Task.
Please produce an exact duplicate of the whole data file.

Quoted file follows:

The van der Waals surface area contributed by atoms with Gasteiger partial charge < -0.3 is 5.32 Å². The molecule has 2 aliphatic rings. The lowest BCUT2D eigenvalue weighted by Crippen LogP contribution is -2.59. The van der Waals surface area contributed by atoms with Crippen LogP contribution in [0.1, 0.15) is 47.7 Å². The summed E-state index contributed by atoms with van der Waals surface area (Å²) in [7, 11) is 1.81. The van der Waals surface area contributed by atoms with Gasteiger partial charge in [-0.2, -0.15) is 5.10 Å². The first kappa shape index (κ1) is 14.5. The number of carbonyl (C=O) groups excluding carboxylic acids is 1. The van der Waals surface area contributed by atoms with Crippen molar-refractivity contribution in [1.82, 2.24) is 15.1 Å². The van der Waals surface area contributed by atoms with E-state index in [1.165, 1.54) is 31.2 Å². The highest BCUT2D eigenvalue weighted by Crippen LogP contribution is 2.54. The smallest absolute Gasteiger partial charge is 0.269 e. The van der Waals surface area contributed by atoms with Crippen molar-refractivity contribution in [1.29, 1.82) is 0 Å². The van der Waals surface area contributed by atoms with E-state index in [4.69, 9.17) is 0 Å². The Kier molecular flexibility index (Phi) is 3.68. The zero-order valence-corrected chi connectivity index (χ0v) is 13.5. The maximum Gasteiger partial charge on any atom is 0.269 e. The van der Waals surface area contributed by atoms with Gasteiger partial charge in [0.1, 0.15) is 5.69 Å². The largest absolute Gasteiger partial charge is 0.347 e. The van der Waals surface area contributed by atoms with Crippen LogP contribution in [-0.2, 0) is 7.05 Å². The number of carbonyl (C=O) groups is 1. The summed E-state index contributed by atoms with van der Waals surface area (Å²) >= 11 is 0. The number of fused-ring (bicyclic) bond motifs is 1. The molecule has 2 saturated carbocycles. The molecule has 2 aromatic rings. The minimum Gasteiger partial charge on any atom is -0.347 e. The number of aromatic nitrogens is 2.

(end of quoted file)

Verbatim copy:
The van der Waals surface area contributed by atoms with Gasteiger partial charge < -0.3 is 5.32 Å². The molecule has 2 aliphatic rings. The lowest BCUT2D eigenvalue weighted by Crippen LogP contribution is -2.59. The van der Waals surface area contributed by atoms with Crippen LogP contribution in [0.1, 0.15) is 47.7 Å². The summed E-state index contributed by atoms with van der Waals surface area (Å²) in [7, 11) is 1.81. The van der Waals surface area contributed by atoms with Gasteiger partial charge in [-0.2, -0.15) is 5.10 Å². The first kappa shape index (κ1) is 14.5. The number of carbonyl (C=O) groups excluding carboxylic acids is 1. The van der Waals surface area contributed by atoms with Crippen molar-refractivity contribution in [1.82, 2.24) is 15.1 Å². The van der Waals surface area contributed by atoms with E-state index in [1.165, 1.54) is 31.2 Å². The highest BCUT2D eigenvalue weighted by Crippen LogP contribution is 2.54. The smallest absolute Gasteiger partial charge is 0.269 e. The van der Waals surface area contributed by atoms with Crippen molar-refractivity contribution in [1.29, 1.82) is 0 Å². The van der Waals surface area contributed by atoms with E-state index in [4.69, 9.17) is 0 Å². The Kier molecular flexibility index (Phi) is 3.68. The zero-order valence-corrected chi connectivity index (χ0v) is 13.5. The maximum Gasteiger partial charge on any atom is 0.269 e. The van der Waals surface area contributed by atoms with Gasteiger partial charge in [0.1, 0.15) is 5.69 Å². The largest absolute Gasteiger partial charge is 0.347 e. The van der Waals surface area contributed by atoms with Crippen LogP contribution in [-0.2, 0) is 7.05 Å². The number of carbonyl (C=O) groups is 1. The summed E-state index contributed by atoms with van der Waals surface area (Å²) >= 11 is 0. The number of fused-ring (bicyclic) bond motifs is 1. The molecule has 2 saturated carbocycles. The molecule has 2 aromatic rings. The minimum Gasteiger partial charge on any atom is -0.347 e. The number of aromatic nitrogens is 2.